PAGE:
The American Academy of Child and Adolescent Psychiatry (2018) notes that students who exhibit the above symptoms for an extended period of time may need further intervention. Students needing intervention may also imitate the dead person to a notable and excessive extent or they may believe they are actually talking to or seeing the deceased family member for a prolonged period of time. Some may express suicidal ideation.
Like other pandemics, COVID-19 has caused many governments to require social distancing, quarantine, and isolation guidelines that have made traditional rituals to process death or other transitions (e.g., graduation) impossible (Eng, 2020; Neighmond, 2020). Though some ceremonies have been carried out online or with limited attendance, many were canceled or postponed (Neighmond, 2020).
These rituals are important to the processing of grief and help to facilitate adjustment to changes. In correspondence in Psychiatry Research, Eisma, Boelen, and Lenferink (2020) note that—as has been the case with many during the COVID-19 pandemic—lack of preparation for the death, absence of rituals to recognize death, perceived lack of social support, and distress at the time of the death can all lead to higher rates of prolonged grief (Castle & Phillips, 2003; Lobb et. al., 2010). As schools reopen, they will do well to plan for ritual to acknowledge the losses their communities have experienced. Provide Space to Talk About Loss Teachers, school administrators, and other school staff can help students and staff to process their feelings related to grief and loss by providing structured space to set a tone for doing so in a way that they feel safe and comfortable.
Students need to know they have permission to share how they are feeling and be encouraged to do so. School staff should be prepared to talk with students about grief in a developmentally appropriate, but straightforward, way that focuses on facts and does not use euphemisms that may confuse children (NASP School Safety and Crisis Response Committee, 2015). Schools can engage professional counseling staff in individual and group sessions to help everyone in the school community process the pandemic experience.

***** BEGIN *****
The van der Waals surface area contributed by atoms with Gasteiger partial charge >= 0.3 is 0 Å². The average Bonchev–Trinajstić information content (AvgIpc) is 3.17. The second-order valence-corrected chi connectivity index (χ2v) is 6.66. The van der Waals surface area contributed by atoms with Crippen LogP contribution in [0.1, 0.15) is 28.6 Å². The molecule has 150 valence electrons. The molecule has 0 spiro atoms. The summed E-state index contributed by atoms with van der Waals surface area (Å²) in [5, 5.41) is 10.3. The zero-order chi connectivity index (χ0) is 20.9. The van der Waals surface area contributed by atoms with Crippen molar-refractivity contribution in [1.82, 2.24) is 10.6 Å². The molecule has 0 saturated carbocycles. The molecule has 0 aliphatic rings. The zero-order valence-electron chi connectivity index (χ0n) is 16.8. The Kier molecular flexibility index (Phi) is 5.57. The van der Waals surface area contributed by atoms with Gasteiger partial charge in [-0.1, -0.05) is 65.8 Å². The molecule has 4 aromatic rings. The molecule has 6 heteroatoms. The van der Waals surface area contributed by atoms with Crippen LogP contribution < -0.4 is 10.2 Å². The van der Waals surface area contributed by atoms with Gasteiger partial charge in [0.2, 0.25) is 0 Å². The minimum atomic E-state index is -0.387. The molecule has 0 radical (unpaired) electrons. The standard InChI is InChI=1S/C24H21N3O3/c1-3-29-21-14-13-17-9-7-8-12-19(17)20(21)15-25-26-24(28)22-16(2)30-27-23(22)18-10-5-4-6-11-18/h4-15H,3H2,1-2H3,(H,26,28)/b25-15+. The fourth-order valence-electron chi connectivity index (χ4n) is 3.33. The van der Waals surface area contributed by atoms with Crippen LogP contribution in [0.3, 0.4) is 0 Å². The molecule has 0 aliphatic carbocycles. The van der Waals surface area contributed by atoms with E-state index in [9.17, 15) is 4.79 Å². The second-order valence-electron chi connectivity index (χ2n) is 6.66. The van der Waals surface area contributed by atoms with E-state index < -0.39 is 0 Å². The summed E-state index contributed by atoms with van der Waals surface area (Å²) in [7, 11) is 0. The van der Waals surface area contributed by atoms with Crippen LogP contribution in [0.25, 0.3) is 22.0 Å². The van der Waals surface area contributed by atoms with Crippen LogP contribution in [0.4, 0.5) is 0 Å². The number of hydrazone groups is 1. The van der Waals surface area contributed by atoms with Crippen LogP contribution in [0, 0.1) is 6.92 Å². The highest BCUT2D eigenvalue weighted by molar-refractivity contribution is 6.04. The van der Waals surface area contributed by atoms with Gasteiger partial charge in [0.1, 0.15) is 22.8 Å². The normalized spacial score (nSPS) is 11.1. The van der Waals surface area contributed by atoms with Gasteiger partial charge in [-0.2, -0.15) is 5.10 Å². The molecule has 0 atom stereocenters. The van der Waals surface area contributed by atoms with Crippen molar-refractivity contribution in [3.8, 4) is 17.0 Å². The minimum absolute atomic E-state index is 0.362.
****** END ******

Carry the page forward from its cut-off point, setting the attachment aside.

Give Options for Those Who Do Not Want to Talk Knowing that people process grief and loss in different ways and that some students may not feel comfortable talking about their grief at school, teachers and administrators should strive to provide a number of different ways for the community to participate. Teachers and counselors can provide opportunities for writing, doing art projects, listening to music, and playing games for those who do not want to share their experiences verbally. During a school assembly, administrators might hold a moment of silence for those no longer with the community.
• Listen, acknowledge feelings, and be nonjudgmental.
• Express your own feelings in an open, calm, and appropriate way that encourages students to share their feelings and grief.
• Be simple and straightforward. Discuss death in developmentally appropriate terms for students. Use words such as “death,” “die,” or “dying” in your conversations and avoid euphemisms such as “they went away,” “they are sleeping,” “departed,” and “passed away.”
• A variety of feelings are normal. Be sensitive to each student’s experience, as there is no one right way to respond to a loss. Feelings and behaviors will vary across students and will change throughout the bereavement process.
• Normalize expressed feelings by telling students such are common after a death. However, if their expressions include risk to self (e.g., suicidal thoughts) or others, refer immediately to the appropriate professionals.
• Be sensitive to cultural differences of students and their families in expressing grief and honoring the dead. • Help bereaved students find a peer support group. There will likely be others who have also experienced the death of a loved one.
• Maintain a normal routine in your classroom and engage students in activities they previously enjoyed.